Walk 149 – Irvine & Kilwinning New Town Trail – 12 miles

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An entirely flat 12 mile circular route makes for easy walking and feels surprisingly rural, often accompanied by either the Lugton Water, Annick Water or the River Irvine. The New Town Trail was developed by North Ayrshire Council to link Irvine town centre, outlying residential areas, Kilwinning and Eglinton Country Park giving local people and visitors an alternative to travelling by car. Sights to look forward to include Eglinton Castle, the Cairnmount Hill standing stones, Sourlie Woods and Garnock Floods Wildlife Reserves, Robert Burns statue, plenty of bridges, and if you do it in summer, apple trees and wild flowers galore! Half of it follows the NCN73 cycle path whilst the remainder is along a mixture of earth tracks, surfaced footpaths and urban areas. Possibly the most difficult trail I have had to navigate so far, I would suggest not relying solely on the way-markers which I found to be confusing, missing or hidden at times!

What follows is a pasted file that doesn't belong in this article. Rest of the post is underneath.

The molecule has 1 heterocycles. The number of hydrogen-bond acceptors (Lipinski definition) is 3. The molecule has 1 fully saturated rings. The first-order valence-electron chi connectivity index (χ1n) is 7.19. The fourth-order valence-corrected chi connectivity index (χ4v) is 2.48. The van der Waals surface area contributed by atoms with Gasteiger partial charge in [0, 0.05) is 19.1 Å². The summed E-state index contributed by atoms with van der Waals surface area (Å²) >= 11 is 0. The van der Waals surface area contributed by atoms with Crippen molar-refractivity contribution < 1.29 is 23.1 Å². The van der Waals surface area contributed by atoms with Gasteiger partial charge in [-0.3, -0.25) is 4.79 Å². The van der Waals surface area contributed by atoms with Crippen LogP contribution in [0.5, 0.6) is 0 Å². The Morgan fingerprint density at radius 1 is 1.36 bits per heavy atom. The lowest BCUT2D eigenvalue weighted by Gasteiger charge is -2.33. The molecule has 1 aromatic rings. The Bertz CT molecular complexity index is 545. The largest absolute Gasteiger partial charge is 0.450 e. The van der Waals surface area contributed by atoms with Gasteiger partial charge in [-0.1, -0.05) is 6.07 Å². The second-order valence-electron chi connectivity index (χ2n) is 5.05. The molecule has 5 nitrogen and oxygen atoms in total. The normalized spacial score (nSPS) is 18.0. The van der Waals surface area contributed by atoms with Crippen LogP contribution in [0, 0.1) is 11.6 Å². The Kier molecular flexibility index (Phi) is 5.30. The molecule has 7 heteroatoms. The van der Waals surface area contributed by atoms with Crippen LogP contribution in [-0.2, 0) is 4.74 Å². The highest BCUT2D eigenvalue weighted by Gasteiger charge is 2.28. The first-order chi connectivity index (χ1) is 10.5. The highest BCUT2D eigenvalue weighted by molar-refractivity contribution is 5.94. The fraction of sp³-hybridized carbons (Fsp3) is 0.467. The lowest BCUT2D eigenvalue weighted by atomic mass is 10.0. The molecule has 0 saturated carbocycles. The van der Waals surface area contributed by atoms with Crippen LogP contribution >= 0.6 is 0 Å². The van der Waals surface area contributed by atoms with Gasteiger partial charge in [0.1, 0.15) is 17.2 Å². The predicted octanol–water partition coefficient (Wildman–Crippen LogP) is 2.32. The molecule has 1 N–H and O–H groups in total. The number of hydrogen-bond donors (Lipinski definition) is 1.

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  The easiest way to travel to Eglinton Country Park is by car. There is plenty of free parking onsite. If using public transport the closest train station is in Kilwinning, 2 miles away. From there it is possible to cycle (approx 10 mins) or walk (approx 40 mins) or take a bus to Irvine Road/A737 to Eglinton Country Park. From the bus stop the start point is approx half a mile /15 minutes away on foot. If travelling by public transport you could choose to start the route at a different point. For example Irvine train station is approx 500m from the closest entry point to the walk at the Rivergate Centre and there are bus stops in some of the outlying residential areas which this route passes through (eg Bourtreehill or Dreghorn). Much of the route is on the NCN73 cycle path, making connections to/from Glasgow and Kilmarnock possible by bike.